There is no question that social media can bring great and positive change in our world, but here’s the problem: It cannot do it alone. In each of the examples above, it was not Twitter or Facebook that created change but the action of people (or the threat of action of people) that did so. Oscar Morales, James Karl Buck and Alan Rosenblatt were not successful simply because they used social media tools but because people acted as a result of how these tools were used. If no one marched against FARC, responded to Buck’s tweet or acted on an anti-genocide call to action, then nothing would have been accomplished.
And it is this sort of action that allows social media to be a sort of “social change multiplier.” For example, Ann Curry’s tweet didn’t need to bring about a groundswell of action to get the Air Force to permit an aid plane to land — it only needed to threaten to do so. The decision-makers at the Air Force may have been unaware of the plight of the Doctors Without Borders plane, but it’s also likely they simply didn’t want to deal with the repercussions of Curry’s tweet. After all, the military may be largely independent of public opinion, but even it doesn't want to deal with a flood of questions as to why it's preventing aid from reaching suffering Haitians.
That shows the power of the “social change multiplier.” If people take action in sufficient numbers a sufficient number of times, those who care about public sentiment (including elected officials, corporate executives and others) will react as much to the threat of social media action as real social media action. But if there are no repercussions because people fail to pay attention and act, then the threat goes away. No action means no social change multiplier.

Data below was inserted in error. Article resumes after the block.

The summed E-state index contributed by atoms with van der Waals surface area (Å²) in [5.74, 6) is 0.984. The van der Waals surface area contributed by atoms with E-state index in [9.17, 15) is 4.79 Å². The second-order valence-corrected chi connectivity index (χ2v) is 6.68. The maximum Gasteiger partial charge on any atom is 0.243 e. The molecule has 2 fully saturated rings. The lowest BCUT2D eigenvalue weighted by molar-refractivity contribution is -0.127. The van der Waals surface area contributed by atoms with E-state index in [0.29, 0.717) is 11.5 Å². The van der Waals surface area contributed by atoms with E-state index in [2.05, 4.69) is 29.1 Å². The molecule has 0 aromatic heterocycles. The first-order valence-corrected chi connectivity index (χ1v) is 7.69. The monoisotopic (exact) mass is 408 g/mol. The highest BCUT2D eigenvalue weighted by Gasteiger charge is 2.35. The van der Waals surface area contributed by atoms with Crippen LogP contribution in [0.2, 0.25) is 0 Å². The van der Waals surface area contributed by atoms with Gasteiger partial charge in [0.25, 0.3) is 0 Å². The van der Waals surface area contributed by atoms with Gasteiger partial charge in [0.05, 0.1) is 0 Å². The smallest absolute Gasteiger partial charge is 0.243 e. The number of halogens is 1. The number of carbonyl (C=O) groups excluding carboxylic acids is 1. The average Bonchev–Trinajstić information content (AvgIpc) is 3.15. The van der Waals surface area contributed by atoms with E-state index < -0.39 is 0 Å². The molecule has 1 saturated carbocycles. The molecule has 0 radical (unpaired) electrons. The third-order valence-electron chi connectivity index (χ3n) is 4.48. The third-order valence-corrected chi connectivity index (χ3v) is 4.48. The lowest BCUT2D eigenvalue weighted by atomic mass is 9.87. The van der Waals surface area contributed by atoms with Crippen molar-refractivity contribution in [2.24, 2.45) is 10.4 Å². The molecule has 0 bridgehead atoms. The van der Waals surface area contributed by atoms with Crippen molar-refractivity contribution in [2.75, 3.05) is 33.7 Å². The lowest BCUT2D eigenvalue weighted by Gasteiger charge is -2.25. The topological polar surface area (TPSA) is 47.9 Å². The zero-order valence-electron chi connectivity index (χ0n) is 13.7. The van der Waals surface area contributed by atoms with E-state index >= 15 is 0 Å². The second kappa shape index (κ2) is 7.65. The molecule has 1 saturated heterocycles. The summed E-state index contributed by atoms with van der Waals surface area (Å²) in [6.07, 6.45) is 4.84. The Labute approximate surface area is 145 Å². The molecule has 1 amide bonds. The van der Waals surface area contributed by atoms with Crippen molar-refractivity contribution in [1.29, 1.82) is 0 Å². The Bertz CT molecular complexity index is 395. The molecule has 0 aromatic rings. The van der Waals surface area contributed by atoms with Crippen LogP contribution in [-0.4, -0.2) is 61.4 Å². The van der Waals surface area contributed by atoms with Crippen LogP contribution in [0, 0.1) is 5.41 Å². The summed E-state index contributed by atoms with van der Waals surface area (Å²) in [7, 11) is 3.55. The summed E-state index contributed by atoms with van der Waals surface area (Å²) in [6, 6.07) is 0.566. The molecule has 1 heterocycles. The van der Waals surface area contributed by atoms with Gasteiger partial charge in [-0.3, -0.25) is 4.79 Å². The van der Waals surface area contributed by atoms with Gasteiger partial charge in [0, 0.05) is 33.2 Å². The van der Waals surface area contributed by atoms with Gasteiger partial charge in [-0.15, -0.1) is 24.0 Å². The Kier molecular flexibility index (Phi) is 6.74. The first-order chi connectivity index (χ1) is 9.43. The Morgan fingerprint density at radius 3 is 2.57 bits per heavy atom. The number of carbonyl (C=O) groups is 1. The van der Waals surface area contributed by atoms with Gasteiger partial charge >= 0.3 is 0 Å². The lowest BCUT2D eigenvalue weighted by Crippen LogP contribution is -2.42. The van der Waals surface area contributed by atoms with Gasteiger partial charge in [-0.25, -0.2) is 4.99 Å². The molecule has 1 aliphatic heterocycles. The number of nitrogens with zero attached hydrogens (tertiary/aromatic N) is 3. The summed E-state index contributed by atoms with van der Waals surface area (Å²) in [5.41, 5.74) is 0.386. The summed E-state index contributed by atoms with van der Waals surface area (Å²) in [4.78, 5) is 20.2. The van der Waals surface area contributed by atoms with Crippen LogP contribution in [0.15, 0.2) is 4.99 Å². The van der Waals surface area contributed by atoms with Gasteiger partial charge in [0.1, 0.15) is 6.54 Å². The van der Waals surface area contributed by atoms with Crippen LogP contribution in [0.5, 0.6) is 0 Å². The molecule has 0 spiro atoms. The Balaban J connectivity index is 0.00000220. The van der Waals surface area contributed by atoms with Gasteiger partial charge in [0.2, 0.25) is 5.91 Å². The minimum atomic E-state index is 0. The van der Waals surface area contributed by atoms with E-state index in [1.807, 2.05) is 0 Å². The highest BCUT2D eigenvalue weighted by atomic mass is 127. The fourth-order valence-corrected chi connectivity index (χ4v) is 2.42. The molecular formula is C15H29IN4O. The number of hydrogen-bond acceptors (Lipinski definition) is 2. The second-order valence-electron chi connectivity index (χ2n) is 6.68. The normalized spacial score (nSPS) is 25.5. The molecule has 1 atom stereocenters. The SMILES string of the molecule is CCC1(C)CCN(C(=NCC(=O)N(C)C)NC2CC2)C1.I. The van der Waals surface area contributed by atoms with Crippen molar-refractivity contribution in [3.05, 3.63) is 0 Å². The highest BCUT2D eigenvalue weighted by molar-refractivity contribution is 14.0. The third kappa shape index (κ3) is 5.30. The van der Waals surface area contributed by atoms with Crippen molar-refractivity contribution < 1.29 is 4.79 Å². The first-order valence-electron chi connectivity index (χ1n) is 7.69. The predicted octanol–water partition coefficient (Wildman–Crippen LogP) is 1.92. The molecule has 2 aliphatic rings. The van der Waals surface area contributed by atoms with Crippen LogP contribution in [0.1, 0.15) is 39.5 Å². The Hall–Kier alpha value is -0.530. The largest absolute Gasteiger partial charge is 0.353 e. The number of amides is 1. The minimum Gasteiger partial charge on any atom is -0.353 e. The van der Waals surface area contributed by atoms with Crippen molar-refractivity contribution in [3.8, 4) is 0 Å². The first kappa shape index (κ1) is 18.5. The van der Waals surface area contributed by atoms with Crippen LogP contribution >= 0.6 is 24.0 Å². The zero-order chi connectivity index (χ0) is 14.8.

French historian Fernand Braudel suggested that a way to predict the future was to consider the past, not in terms of recent trends and changes but the things that do not change in human behavior. Called “projective history,” his theory implies that only by studying the eternal truths of history (and not the front page of newspapers) can you see what must come next. If we use projective history, the future of social media doesn’t look bright. Cable TV failed to live up to its promise of “becom(ing) a medium for local action” not for any failure of the technology but because of unchanging human nature. As a result of viewer habits, it is more economical for cable providers to take infomercial money to sell abdominal tightening machines than it is to provide educational and community content.
As social media continues to commercialize (as it must to survive), the question is whether it will follow cable TV and become a vast wasteland of meaningless minutiae, a force for positive change or, if we’re lucky, both. In the end, that doesn’t depend upon what happens in the halls and cubicles of Twitter and Facebook but what happens to those of you reading this. If you act on the things you read and see in social media merely by following and friending, then little will change. But if the things you read on Twitter and Facebook encourage you to act — to donate, post, call, write or change your behaviors — then social media may succeed where so many other technical advances have failed mankind.
Regardless of what happens in social media this coming year, I wish all of you a prosperous, safe, healthy and peaceful 2011.